Many ancestral artifacts from the original peoples of Orange County are hidden in a warehouse, waiting to see the light of day.
Important cultural relics tell the story of the Juaneño Band of Mission Indians, whose sacred sites and traditional lands have been plundered, desecrated and devoured by development.
But a cohort of community and tribe members are struggling to find a home for the artifacts, urging the town of Irvine to establish a cultural and natural history museum in the Grand Parc.
Joyce Perry, a member of the Juaneño band of Indians at the mission and advisor to the museum’s task force, said in a phone interview this week that there was nothing in the county that really tells the whole story. of his tribe. She said there are thousands of “must come out” artifacts that are hidden in warehouses, universities, anthropological societies and other storage areas.
After years of delay, the village of Putuidem opened earlier this month in San Clemente. While the opening was seen as a major victory for the tribe, the 1.5 acre passive park does not provide a home for the Juaneño artifacts. Perry said the museum would have deep meaning for his tribe.
“We have things all over the world, but where do we put them? Perry said. “What better place than a museum and a museum that is in our homeland?”
The campaign for the museum began in 2015, when Mel Schantz Jr. said he started pushing for a site to honor the Native American community because it had no significant representation in Orange County.
“I had to start preparing something that honors the Native Americans who roamed this land before it became El Toro Air Base or the Grand Parc,” he said.
Descendants of the Acjachemen, whose history dates back thousands of years, the tribe became known as the Juaneños when Spanish colonialists built the San Juan Capistrano Mission in 1776. Today the tribe numbers around 1,900 members.
Schantz said he had started speaking with members of the Native American community to come up with his idea for a ceremonial site. With the help of Rebecca Robles, a member of the Juaneño tribe, and Cal State Los Angeles anthropology professor Pat Martz, they developed a plan for a natural and cultural history museum, and the museum was formed.
The group of volunteers worked hard to get city officials to embrace the museum’s vision as a central feature of the Grand Parc Cultural Terrace, part of the park’s 236 acres. The museum would also include fossils unearthed in Orange County.
“Since that time, administrations come and go, and the various board members I’ve spoken with, some of their eyes are glassy when I talk about indigenous issues,” Schantz said, noting that several current board members have supported the proposal.
Irvine mayor Farrah Khan said this week that she supports the museum as it will benefit the community. However, she is worried about how the museum will be funded. Khan said funding for the Grand Parc was running out, so there wouldn’t be enough funds from the city to get the museum fully off the ground.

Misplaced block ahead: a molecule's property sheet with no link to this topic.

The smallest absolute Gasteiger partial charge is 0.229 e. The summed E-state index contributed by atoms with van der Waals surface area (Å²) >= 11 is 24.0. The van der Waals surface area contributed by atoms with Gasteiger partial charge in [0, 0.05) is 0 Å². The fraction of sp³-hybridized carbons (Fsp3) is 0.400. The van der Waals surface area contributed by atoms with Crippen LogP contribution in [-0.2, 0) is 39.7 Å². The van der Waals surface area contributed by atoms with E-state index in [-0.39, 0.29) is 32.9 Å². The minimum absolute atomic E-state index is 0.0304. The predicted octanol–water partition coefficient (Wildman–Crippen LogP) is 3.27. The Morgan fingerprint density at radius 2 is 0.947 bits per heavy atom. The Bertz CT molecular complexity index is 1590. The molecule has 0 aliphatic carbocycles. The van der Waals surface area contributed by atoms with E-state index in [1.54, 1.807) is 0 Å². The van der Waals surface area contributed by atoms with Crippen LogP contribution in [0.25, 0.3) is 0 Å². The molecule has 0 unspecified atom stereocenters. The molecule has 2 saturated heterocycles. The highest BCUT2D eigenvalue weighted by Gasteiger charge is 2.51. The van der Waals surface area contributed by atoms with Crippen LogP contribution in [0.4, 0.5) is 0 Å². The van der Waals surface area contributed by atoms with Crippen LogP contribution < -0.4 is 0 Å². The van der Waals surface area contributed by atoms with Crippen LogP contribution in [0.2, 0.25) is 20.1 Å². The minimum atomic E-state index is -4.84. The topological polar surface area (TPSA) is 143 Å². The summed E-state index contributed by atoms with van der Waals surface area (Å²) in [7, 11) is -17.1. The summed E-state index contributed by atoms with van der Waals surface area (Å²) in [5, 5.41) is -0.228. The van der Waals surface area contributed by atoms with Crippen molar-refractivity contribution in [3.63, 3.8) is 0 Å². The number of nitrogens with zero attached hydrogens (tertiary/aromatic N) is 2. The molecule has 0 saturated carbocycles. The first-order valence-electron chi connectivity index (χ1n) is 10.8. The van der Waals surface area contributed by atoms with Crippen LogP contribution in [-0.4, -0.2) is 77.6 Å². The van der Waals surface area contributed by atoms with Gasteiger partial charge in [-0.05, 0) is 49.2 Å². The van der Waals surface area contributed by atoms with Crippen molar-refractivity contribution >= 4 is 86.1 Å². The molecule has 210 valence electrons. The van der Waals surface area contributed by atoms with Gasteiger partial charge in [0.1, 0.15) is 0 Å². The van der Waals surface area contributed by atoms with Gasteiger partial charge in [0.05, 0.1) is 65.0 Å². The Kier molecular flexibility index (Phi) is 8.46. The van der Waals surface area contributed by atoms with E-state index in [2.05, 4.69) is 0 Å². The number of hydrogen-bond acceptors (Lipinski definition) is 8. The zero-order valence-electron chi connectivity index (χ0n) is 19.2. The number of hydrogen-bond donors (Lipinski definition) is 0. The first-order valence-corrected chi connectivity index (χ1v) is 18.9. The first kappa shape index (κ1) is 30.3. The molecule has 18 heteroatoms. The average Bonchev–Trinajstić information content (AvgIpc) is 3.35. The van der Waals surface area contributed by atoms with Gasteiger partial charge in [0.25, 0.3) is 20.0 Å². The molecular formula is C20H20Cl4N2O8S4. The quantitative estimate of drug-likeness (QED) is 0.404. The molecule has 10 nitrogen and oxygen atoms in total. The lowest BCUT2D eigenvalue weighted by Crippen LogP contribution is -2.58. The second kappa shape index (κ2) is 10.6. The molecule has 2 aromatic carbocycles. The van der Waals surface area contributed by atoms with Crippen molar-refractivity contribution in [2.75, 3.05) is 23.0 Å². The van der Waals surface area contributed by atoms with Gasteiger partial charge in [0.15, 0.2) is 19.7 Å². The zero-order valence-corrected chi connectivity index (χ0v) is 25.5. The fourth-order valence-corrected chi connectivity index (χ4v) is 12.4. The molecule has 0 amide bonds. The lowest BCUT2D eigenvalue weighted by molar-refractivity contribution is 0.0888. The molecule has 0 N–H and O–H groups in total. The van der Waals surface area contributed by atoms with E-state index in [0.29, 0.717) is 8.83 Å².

“That doesn’t mean we can’t consider getting state or federal help for grants,” Khan said. “It could be a possibility, but full funding from city funds just won’t be available.”
The city council will make important decisions regarding the future of the Grand Parc in the new year. Over the past two months, Irvine has sought public input to update its park master plan, which fell short of its initial billing as the second coming to iconic Central Park from New York. Located on the site of the former Marine Corps airbase El Toro, the park today has a large sports complex, a football stadium, an amphitheater, an ice rink and a large orange ball.
Khan said city council members would review community feedback on the Grand Park and then make decisions about additions to the park.
The museum would not be the first that the city worked with the Acjachemen. Khan said they had established a community center in the Portola Springs neighborhood to showcase artifacts found in the area.
Perry said the city has a good working relationship with the tribe and understands the importance of honoring traditions and cultures.
“We made sure to bring in members of the Acjachemen tribe to help us not only create a room with the artifacts, but also provide the story,” Khan said. “So this is something very important, I think, not only for me, but for the rest of my colleagues.”
If plans move forward with the museum, Perry wants to make sure the tribe plays a central role in his plans.
“It’s part of my life’s work to see that happen, besides making sure that the tribal perspective is always a part of the story because we are often erased from history,” Perry said.
Schantz echoed the need for the tribe to dictate the direction of the museum.
“I do not speak on behalf of the tribe or its members, but in the shared belief that the indigenous history and culture is best told by the members of the tribe themselves, especially when it comes to anthropology and archeology, ”said Schantz. “Since there are qualified and accredited tribal members in this field, my vision is that they would be a mainstay of the museum when it comes to artifact collections, exhibits and public performances, as well as research. involved in the Museum of Culture and Natural History.
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